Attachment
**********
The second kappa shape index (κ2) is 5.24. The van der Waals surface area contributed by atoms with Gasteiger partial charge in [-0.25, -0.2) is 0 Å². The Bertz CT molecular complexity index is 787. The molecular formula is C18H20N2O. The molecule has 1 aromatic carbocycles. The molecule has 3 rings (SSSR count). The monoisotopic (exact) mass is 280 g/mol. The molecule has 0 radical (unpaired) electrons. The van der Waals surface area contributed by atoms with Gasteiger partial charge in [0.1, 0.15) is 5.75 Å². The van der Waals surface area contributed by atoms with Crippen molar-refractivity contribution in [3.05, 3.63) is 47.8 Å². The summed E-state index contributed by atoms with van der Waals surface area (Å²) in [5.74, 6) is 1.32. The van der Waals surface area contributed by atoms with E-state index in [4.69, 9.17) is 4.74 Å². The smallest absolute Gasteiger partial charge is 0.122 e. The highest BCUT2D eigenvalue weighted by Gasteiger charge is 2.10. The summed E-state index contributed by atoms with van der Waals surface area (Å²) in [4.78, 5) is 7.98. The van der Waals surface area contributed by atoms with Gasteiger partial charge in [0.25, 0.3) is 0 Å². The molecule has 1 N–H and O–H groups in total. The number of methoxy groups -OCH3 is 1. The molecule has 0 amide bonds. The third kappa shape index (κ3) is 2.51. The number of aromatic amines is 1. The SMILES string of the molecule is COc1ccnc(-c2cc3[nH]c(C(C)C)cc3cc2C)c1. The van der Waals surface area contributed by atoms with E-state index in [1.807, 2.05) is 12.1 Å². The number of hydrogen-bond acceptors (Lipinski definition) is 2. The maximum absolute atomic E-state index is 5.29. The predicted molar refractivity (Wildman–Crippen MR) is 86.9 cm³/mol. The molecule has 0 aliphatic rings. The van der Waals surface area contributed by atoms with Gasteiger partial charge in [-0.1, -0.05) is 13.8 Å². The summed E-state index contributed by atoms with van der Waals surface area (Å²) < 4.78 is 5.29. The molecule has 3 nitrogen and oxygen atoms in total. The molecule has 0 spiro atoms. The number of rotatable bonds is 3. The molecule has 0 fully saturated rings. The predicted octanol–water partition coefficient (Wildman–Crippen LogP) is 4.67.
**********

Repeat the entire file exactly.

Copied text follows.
The second kappa shape index (κ2) is 5.24. The van der Waals surface area contributed by atoms with Gasteiger partial charge in [-0.25, -0.2) is 0 Å². The Bertz CT molecular complexity index is 787. The molecular formula is C18H20N2O. The molecule has 1 aromatic carbocycles. The molecule has 3 rings (SSSR count). The monoisotopic (exact) mass is 280 g/mol. The molecule has 0 radical (unpaired) electrons. The van der Waals surface area contributed by atoms with Gasteiger partial charge in [0.1, 0.15) is 5.75 Å². The van der Waals surface area contributed by atoms with Crippen molar-refractivity contribution in [3.05, 3.63) is 47.8 Å². The summed E-state index contributed by atoms with van der Waals surface area (Å²) in [5.74, 6) is 1.32. The van der Waals surface area contributed by atoms with E-state index in [4.69, 9.17) is 4.74 Å². The smallest absolute Gasteiger partial charge is 0.122 e. The highest BCUT2D eigenvalue weighted by Gasteiger charge is 2.10. The summed E-state index contributed by atoms with van der Waals surface area (Å²) in [4.78, 5) is 7.98. The van der Waals surface area contributed by atoms with Gasteiger partial charge in [0.25, 0.3) is 0 Å². The molecule has 1 N–H and O–H groups in total. The number of methoxy groups -OCH3 is 1. The molecule has 0 amide bonds. The third kappa shape index (κ3) is 2.51. The number of aromatic amines is 1. The SMILES string of the molecule is COc1ccnc(-c2cc3[nH]c(C(C)C)cc3cc2C)c1. The van der Waals surface area contributed by atoms with E-state index in [1.807, 2.05) is 12.1 Å². The number of hydrogen-bond acceptors (Lipinski definition) is 2. The maximum absolute atomic E-state index is 5.29. The predicted molar refractivity (Wildman–Crippen MR) is 86.9 cm³/mol. The molecule has 0 aliphatic rings. The van der Waals surface area contributed by atoms with Gasteiger partial charge in [-0.1, -0.05) is 13.8 Å². The summed E-state index contributed by atoms with van der Waals surface area (Å²) < 4.78 is 5.29. The molecule has 3 nitrogen and oxygen atoms in total. The molecule has 0 spiro atoms. The number of rotatable bonds is 3. The molecule has 0 fully saturated rings. The predicted octanol–water partition coefficient (Wildman–Crippen LogP) is 4.67.